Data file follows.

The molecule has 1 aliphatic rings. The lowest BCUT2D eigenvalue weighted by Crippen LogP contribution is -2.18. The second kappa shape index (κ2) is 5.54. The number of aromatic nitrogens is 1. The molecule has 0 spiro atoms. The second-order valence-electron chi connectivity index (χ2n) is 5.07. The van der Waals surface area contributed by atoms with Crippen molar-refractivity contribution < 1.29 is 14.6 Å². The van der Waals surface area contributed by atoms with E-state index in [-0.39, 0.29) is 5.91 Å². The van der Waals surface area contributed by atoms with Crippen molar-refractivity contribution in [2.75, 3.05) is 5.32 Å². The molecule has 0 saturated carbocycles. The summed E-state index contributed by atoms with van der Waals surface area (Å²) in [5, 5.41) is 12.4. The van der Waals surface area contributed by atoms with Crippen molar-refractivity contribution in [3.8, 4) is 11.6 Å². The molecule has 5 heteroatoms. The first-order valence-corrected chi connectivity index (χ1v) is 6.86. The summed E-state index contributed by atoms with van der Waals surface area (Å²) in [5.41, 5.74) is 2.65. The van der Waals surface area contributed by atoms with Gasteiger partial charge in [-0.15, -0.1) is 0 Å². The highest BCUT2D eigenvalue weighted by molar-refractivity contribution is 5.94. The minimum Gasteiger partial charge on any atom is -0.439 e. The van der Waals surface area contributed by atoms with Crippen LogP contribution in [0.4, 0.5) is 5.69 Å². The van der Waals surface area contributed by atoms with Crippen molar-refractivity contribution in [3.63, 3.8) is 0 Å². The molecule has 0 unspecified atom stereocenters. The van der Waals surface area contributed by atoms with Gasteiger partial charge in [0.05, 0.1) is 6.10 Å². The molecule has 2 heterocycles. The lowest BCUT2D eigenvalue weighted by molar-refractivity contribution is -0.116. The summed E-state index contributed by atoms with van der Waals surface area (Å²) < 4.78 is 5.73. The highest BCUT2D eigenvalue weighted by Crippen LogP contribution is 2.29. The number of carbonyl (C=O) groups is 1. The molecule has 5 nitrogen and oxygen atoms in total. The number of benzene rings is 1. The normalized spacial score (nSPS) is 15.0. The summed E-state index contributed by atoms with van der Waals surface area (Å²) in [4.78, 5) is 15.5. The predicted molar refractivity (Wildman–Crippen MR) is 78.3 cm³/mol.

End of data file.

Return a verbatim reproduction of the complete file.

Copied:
The molecule has 1 aliphatic rings. The lowest BCUT2D eigenvalue weighted by Crippen LogP contribution is -2.18. The second kappa shape index (κ2) is 5.54. The number of aromatic nitrogens is 1. The molecule has 0 spiro atoms. The second-order valence-electron chi connectivity index (χ2n) is 5.07. The van der Waals surface area contributed by atoms with Crippen molar-refractivity contribution < 1.29 is 14.6 Å². The van der Waals surface area contributed by atoms with E-state index in [-0.39, 0.29) is 5.91 Å². The van der Waals surface area contributed by atoms with Crippen molar-refractivity contribution in [2.75, 3.05) is 5.32 Å². The molecule has 0 saturated carbocycles. The summed E-state index contributed by atoms with van der Waals surface area (Å²) in [5, 5.41) is 12.4. The van der Waals surface area contributed by atoms with Crippen molar-refractivity contribution in [3.8, 4) is 11.6 Å². The molecule has 5 heteroatoms. The first-order valence-corrected chi connectivity index (χ1v) is 6.86. The summed E-state index contributed by atoms with van der Waals surface area (Å²) in [5.41, 5.74) is 2.65. The van der Waals surface area contributed by atoms with Gasteiger partial charge in [-0.15, -0.1) is 0 Å². The highest BCUT2D eigenvalue weighted by molar-refractivity contribution is 5.94. The minimum Gasteiger partial charge on any atom is -0.439 e. The van der Waals surface area contributed by atoms with Crippen LogP contribution in [0.4, 0.5) is 5.69 Å². The van der Waals surface area contributed by atoms with Crippen molar-refractivity contribution in [3.63, 3.8) is 0 Å². The molecule has 0 unspecified atom stereocenters. The van der Waals surface area contributed by atoms with Gasteiger partial charge in [0.05, 0.1) is 6.10 Å². The molecule has 2 heterocycles. The lowest BCUT2D eigenvalue weighted by molar-refractivity contribution is -0.116. The summed E-state index contributed by atoms with van der Waals surface area (Å²) < 4.78 is 5.73. The highest BCUT2D eigenvalue weighted by Crippen LogP contribution is 2.29. The number of carbonyl (C=O) groups is 1. The molecule has 5 nitrogen and oxygen atoms in total. The number of benzene rings is 1. The normalized spacial score (nSPS) is 15.0. The summed E-state index contributed by atoms with van der Waals surface area (Å²) in [4.78, 5) is 15.5. The predicted molar refractivity (Wildman–Crippen MR) is 78.3 cm³/mol.